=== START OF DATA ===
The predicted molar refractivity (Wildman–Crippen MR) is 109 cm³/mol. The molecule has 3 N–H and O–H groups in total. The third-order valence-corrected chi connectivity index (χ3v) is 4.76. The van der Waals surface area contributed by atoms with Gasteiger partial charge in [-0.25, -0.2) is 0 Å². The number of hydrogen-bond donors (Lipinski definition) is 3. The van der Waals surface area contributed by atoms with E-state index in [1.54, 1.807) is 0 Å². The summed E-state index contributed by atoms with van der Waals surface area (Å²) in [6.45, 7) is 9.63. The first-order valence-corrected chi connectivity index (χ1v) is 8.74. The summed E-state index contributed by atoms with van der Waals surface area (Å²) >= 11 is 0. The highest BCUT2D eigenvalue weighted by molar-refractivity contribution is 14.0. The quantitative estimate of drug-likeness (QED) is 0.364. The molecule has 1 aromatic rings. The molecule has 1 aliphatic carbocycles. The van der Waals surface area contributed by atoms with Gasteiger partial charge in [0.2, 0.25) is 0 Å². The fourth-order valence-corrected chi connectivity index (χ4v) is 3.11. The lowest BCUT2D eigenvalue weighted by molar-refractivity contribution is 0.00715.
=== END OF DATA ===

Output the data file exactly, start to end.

The predicted molar refractivity (Wildman–Crippen MR) is 109 cm³/mol. The molecule has 3 N–H and O–H groups in total. The third-order valence-corrected chi connectivity index (χ3v) is 4.76. The van der Waals surface area contributed by atoms with Gasteiger partial charge in [-0.25, -0.2) is 0 Å². The number of hydrogen-bond donors (Lipinski definition) is 3. The van der Waals surface area contributed by atoms with E-state index in [1.54, 1.807) is 0 Å². The summed E-state index contributed by atoms with van der Waals surface area (Å²) in [6.45, 7) is 9.63. The first-order valence-corrected chi connectivity index (χ1v) is 8.74. The summed E-state index contributed by atoms with van der Waals surface area (Å²) >= 11 is 0. The highest BCUT2D eigenvalue weighted by molar-refractivity contribution is 14.0. The quantitative estimate of drug-likeness (QED) is 0.364. The molecule has 1 aromatic rings. The molecule has 1 aliphatic carbocycles. The van der Waals surface area contributed by atoms with Gasteiger partial charge in [0.2, 0.25) is 0 Å². The fourth-order valence-corrected chi connectivity index (χ4v) is 3.11. The lowest BCUT2D eigenvalue weighted by molar-refractivity contribution is 0.00715.